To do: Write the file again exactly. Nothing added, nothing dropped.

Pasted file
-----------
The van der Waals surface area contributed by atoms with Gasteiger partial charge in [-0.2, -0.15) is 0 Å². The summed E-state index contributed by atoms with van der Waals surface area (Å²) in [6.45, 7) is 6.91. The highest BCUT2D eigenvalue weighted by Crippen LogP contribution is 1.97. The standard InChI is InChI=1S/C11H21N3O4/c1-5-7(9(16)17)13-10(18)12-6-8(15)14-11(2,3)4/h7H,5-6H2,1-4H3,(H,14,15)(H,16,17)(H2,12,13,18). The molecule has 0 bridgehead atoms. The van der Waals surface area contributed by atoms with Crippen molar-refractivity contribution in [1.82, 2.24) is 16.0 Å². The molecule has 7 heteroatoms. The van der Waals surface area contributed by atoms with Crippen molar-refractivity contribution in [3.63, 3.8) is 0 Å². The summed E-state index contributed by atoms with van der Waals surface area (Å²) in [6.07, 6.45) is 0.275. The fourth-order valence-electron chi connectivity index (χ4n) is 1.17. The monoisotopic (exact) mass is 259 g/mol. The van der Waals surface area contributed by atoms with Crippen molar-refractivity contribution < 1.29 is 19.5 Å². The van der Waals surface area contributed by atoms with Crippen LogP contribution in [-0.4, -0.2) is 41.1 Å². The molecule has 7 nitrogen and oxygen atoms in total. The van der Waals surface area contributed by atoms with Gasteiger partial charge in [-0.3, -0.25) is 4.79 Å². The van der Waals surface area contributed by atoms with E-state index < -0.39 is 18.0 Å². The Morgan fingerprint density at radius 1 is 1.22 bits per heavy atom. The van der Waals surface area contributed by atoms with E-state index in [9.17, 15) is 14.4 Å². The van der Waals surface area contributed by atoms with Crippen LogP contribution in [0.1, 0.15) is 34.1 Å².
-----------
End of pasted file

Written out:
The van der Waals surface area contributed by atoms with Gasteiger partial charge in [-0.2, -0.15) is 0 Å². The summed E-state index contributed by atoms with van der Waals surface area (Å²) in [6.45, 7) is 6.91. The highest BCUT2D eigenvalue weighted by Crippen LogP contribution is 1.97. The standard InChI is InChI=1S/C11H21N3O4/c1-5-7(9(16)17)13-10(18)12-6-8(15)14-11(2,3)4/h7H,5-6H2,1-4H3,(H,14,15)(H,16,17)(H2,12,13,18). The molecule has 0 bridgehead atoms. The van der Waals surface area contributed by atoms with Crippen molar-refractivity contribution in [1.82, 2.24) is 16.0 Å². The molecule has 7 heteroatoms. The van der Waals surface area contributed by atoms with Crippen molar-refractivity contribution in [3.63, 3.8) is 0 Å². The summed E-state index contributed by atoms with van der Waals surface area (Å²) in [6.07, 6.45) is 0.275. The fourth-order valence-electron chi connectivity index (χ4n) is 1.17. The monoisotopic (exact) mass is 259 g/mol. The van der Waals surface area contributed by atoms with Crippen molar-refractivity contribution < 1.29 is 19.5 Å². The van der Waals surface area contributed by atoms with Crippen LogP contribution in [-0.4, -0.2) is 41.1 Å². The molecule has 7 nitrogen and oxygen atoms in total. The van der Waals surface area contributed by atoms with Gasteiger partial charge in [-0.3, -0.25) is 4.79 Å². The van der Waals surface area contributed by atoms with E-state index < -0.39 is 18.0 Å². The Morgan fingerprint density at radius 1 is 1.22 bits per heavy atom. The van der Waals surface area contributed by atoms with E-state index in [9.17, 15) is 14.4 Å². The van der Waals surface area contributed by atoms with Crippen LogP contribution in [0.1, 0.15) is 34.1 Å².